Business Today

Honey, i(Phone) Shrunk the Screen!

Apple has relaunched a 4-inch iPhone in a market flooded with big-screen phones. Will this bring smaller screens back on the shelves?
By Nidhi Singal | Print Edition: May 8, 2016
Photo: Ajay Thakuri

Screen sizes have got bigger year after year. The shift from 3.5 inch to 5.5 inch was gradual and much appreciated, but the succession to 6-inch smartphones did not have too many fans. Apple, too, had joined the bandwagon, ditching its 4-inch size and opting for 4.7 inch and 5.5 inch, with iPhone 6 and iPhone 6 Plus, respectively, in 2014. According to Canalys' worldwide report, in 2015, only 44 per cent of the smartphones shipped had a display measuring less than 5 inches. The segment saw sales falling to 600 million units from 730 million in 2014.

A phone wih a bigger display has its perks when it comes to watching videos, browsing the web or playing games, if you are willing to let go of the ease of single hand operation. For that reason, some don't find it comfortable to use. Today, majority of the smartphones come with a 5-inch-plus display. In fact, the lack of smaller screen phones has contributed towards the growth of bigger displays. The limited options in small-screen phones were the old iPhone or low-cost Androids. Apple has two flagship 4.7-inch devices, but they are still considered big and, above all, expensive - iPhone 6 (16 GB) retails for Rs 36,990, while the iPhone 6s (16 GB) for Rs 44,499. Now Apple is back with the iPhone SE, which is touted as the most powerful 4-inch phone, and is expected to give a new lease of life to smaller-screen phones.

During the keynote launch of the iPhone SE, Apple shared that it had sold over 30 million units of 4-inch phones in 2015. Given that the last 4-inch iPhone (5s) was launched in 2013, 30 million is a huge number. Apple is replacing the iPhone 5s in the international markets with the iPhone SE. This device is as powerful (performance) as its latest flagships - iPhone 6s and iPhone 6s Plus - and is packed in a smaller form factor that looks similar to the iPhone 5s.

"Today, the iPhone SE is the only truly high-end smartphone in the 4-inch category, possibly the only one since the iPhone 5s. That has clearly not helped the segment; so yes, that has been a significant factor in the segment's decline. I think it does serve a certain niche market, albeit a relatively small one. The lower price of the iPhone SE ($400) is far more important," says Danile Matte, Analyst, Canalys.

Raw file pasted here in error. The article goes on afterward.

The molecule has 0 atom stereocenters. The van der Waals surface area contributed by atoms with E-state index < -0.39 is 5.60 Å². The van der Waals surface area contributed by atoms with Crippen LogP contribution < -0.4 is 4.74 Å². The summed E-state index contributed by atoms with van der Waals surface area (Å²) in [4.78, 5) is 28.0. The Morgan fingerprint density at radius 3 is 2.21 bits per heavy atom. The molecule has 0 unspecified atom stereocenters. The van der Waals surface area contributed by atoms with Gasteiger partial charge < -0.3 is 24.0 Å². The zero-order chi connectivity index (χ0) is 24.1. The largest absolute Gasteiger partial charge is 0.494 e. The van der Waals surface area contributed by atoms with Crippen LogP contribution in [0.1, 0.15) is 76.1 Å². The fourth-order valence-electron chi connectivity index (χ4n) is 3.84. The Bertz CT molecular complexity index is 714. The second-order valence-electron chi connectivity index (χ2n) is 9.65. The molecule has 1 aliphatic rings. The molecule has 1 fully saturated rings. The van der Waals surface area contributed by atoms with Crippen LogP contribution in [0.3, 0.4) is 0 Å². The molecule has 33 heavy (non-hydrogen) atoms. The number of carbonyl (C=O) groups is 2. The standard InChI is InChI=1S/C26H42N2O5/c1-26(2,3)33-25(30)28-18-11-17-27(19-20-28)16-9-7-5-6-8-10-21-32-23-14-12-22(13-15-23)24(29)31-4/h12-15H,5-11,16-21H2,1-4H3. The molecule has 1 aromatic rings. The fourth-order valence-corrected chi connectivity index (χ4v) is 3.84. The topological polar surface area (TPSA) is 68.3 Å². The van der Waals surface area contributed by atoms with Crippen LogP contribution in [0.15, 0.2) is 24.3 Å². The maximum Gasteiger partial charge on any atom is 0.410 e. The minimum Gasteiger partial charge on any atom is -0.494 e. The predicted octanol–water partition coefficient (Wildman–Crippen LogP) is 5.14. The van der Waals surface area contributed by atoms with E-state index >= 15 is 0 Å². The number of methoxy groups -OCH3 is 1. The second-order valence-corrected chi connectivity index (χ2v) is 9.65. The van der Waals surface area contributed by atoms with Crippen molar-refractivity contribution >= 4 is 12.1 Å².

In India, the iPhone 5s is still a popular choice. Manish Khatri, Partner at Mumbai-based Mahesh Telecom, states, "People have been buying the iPhone 5s for two reasons: the low price (Rs 20, 900 for 16 GB), as compared to the flagship products, and the small 4-inch screen. While the price of the iPhone SE is on the higher side in India, it is likely to sell well once it witnesses a price drop. This will also be an ideal device for those looking for a small yet powerful phone."

iPhone SE
Apple has an aspirational value attached to all its products, irrespective of whether they are new or old. The mid-range iPhone can spoil the market for its competitors who will be forced to launch something that competes with the iPhone SE. Soon after the news of iPhone SE got official, a Xiaomi smartphone with a 4.3-inch display and Snapdragon 820 processor was spotted online. There are reports suggesting that Samsung has its S7 Mini in the pipeline, which will be the company's response to the iPhone SE. Samsung has offered the 'Mini' versions of its flagship smartphones - Galaxy S3 Mini, S4 Mini and S5 Mini - in the past. The S6 Mini was in the works but never got launched. However, an S7 Mini could be on the cards.

Anshul Gupta, Research Director, Gartner, observes that with the launch of the iPhone SE, there won't be any decline in demand for devices boasting bigger screens, but there might be a fall in the growth rate of the bigger screen market. "The overall proposition of the iPhone SE (offering high-end features at $400) is inviting customers to experience the iPhone. These are customers who could not spend on the flagship iPhone and will upgrade to flagship models at some point in time. But, in India, things will be different. There are phones with a 4-inch display under Rs 5,000, which do not have great specifications. The launch of iPhone SE might just give way to smaller screen phones with better set specifications for around $150," he adds.

While the first weekend response to the iPhone SE was lukewarm (some of the international press even termed it 'a flop'), things seem to be turning in its favour. Although Apple has not yet released the sales figures, the iPhone SE was reportedly sold out online as well as in Apple stores in all the countries it was launched in, in the first wave. Although it is not very popular in India due to the price tag of Rs 39,000, a price drop could change the game as it did in the case of the iPhone 6s. And if that happens, this segment is poised for a revival.

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